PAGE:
Automatic Benefit Increase: This rider automatically increases the maximum benefit by a certain percentage every year. Often, this is done without requiring you to undergo the process of medical underwriting. That means the insurance company cannot deny a coverage increase because of a new medical condition.

Future Benefit Increase: This rider protects future earnings by allowing policyholders to increase their monthly benefit according to their income, regardless of health changes.

Cost of Living Adjustment: Also known as COLA, this rider can help offset the risk of inflation by increasing benefits annually. It typically kicks in 12 months after the policyholder becomes disabled.

Guaranteed Insurability: This rider allows the policyholder to increase their maximum benefit every year without medical underwriting. A guaranteed insurability rider is a good idea if you foresee an increase in your income in the future.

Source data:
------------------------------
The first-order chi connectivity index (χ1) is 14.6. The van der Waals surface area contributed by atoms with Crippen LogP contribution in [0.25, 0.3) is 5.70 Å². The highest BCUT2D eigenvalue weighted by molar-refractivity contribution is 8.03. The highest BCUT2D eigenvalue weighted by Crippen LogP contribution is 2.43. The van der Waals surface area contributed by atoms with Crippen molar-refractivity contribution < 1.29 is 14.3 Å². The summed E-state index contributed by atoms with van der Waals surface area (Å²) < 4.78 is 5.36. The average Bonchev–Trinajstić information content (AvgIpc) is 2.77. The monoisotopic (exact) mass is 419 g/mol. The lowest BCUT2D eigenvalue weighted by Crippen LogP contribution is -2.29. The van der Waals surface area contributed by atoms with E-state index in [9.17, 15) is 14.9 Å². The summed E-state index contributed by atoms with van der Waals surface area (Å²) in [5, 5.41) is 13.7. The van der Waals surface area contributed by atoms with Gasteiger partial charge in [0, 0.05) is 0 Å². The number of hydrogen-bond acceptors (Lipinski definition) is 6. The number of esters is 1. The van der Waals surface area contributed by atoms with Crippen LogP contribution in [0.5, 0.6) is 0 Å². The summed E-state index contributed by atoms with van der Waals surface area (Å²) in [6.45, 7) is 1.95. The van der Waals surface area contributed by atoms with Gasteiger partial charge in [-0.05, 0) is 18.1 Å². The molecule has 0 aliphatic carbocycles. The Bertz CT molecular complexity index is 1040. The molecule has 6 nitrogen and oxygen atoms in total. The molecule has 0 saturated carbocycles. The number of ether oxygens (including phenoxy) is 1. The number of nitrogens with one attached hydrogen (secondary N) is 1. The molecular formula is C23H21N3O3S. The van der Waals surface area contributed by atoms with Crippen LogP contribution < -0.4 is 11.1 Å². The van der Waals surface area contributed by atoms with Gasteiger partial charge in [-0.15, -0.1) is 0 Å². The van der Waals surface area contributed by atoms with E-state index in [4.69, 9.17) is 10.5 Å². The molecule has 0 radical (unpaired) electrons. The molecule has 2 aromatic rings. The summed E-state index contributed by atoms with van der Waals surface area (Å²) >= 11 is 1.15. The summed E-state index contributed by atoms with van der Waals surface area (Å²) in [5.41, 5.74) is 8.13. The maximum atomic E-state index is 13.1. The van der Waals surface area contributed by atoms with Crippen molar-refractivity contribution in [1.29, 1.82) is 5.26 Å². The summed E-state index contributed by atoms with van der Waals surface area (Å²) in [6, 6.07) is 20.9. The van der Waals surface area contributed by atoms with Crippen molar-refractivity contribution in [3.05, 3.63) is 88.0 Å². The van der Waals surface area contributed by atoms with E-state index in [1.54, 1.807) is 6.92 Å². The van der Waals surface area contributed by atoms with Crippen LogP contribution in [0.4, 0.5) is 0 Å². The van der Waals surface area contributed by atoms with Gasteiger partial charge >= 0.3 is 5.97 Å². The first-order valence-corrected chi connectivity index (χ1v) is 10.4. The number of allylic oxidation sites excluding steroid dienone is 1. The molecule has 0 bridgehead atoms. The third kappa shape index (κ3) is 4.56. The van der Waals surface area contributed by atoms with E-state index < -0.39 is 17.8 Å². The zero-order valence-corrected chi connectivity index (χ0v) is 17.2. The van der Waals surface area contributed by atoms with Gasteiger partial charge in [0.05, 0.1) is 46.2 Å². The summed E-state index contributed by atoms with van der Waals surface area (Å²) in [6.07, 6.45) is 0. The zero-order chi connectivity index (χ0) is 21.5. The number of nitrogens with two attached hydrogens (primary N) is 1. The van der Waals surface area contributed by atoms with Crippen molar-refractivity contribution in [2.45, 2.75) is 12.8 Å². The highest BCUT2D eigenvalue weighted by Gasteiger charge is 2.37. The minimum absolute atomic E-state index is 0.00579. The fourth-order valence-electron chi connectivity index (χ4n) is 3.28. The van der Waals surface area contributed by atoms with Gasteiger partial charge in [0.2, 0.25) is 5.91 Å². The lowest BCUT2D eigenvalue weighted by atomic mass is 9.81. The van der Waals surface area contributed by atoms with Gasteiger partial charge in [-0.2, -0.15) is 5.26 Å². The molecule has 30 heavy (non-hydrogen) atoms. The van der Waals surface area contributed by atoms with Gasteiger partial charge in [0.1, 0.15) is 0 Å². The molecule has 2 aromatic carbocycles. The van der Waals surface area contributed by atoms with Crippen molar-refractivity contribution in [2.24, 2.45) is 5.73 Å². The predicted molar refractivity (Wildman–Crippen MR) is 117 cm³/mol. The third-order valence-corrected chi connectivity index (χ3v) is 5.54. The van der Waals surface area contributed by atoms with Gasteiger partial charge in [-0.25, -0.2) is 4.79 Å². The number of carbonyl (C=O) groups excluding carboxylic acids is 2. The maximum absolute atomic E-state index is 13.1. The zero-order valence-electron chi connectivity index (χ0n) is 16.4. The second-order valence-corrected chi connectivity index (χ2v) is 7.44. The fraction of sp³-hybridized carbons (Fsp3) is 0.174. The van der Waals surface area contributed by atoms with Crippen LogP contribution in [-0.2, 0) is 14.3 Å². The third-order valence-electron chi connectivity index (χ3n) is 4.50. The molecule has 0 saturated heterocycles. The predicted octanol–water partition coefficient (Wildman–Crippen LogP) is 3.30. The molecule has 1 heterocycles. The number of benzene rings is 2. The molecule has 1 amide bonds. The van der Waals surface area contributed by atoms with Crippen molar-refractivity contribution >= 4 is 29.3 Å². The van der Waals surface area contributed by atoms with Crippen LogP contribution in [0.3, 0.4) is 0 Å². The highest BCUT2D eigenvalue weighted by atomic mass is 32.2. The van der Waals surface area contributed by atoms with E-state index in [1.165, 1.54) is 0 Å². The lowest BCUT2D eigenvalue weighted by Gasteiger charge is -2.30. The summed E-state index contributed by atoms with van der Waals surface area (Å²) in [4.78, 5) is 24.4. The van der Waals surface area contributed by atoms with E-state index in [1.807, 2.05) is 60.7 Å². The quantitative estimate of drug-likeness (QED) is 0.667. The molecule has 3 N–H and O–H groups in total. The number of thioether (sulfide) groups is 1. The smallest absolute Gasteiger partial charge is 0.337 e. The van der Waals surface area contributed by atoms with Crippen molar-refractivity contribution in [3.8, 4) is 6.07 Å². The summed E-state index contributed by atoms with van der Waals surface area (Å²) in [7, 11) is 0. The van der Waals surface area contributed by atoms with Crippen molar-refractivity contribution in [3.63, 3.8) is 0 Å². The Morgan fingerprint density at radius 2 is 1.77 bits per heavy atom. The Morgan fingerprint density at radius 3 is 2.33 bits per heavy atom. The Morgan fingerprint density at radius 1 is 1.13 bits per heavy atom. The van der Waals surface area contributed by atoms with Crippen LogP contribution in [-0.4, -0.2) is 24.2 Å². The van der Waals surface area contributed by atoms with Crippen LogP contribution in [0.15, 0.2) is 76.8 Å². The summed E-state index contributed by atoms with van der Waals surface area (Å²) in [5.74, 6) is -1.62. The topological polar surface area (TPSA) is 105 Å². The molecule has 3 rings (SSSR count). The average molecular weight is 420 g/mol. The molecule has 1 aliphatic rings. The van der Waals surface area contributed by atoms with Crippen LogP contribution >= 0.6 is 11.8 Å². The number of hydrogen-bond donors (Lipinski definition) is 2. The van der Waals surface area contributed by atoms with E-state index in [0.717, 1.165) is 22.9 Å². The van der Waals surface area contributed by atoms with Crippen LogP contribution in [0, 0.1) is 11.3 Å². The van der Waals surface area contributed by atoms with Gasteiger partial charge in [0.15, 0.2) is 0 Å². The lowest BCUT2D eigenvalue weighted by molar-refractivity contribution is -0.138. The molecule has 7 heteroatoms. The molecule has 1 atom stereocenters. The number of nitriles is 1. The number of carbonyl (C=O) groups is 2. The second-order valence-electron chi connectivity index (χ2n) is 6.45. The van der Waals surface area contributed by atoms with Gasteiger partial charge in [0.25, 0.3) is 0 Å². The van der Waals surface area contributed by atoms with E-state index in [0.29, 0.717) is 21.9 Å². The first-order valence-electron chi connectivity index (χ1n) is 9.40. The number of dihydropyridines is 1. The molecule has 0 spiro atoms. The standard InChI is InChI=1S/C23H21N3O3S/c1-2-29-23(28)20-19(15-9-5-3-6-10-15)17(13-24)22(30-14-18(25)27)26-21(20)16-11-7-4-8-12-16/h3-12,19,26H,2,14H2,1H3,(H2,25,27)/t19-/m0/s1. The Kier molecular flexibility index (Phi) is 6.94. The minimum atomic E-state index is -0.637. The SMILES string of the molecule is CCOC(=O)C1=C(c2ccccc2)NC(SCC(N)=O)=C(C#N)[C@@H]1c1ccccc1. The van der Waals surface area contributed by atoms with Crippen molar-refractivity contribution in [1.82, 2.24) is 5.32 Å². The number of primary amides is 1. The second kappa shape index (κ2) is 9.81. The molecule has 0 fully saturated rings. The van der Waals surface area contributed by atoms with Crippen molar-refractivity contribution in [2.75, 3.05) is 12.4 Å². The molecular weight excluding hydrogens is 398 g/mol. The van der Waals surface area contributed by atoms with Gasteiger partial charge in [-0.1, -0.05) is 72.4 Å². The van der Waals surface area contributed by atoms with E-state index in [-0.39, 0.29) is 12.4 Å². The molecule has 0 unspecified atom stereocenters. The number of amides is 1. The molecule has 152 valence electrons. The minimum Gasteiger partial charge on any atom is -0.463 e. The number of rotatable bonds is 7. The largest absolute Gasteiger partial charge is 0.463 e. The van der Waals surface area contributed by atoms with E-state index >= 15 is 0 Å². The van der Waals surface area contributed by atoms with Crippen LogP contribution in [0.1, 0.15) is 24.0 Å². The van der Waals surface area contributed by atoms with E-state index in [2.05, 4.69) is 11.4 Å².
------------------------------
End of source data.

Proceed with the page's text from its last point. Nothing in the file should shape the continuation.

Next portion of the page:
Waiver of Premium: With this rider, you are not required to pay premiums for your disability insurance if the disability lasts an extended amount of time, usually six months. Once the disability is over, the premium payments start again. This feature is sometimes built into the core policy.

Return of Premium: With this rider, if you outlive the term of the policy (usually age 65 or 67), if you die, or if you cancel or let lapse your policy, you can get back a portion of the premiums you paid, minus any benefits that may have been paid out to you.

Critical Illness: Under this rider, the insurance company will pay out an amount of money if you are diagnosed with a covered illness for the first time or if you have a covered medical procedure. The list of illnesses and procedures varies from company to company, but it usually covers cancer, heart attacks and certain cardiovascular surgeries, and organ transplants, among others.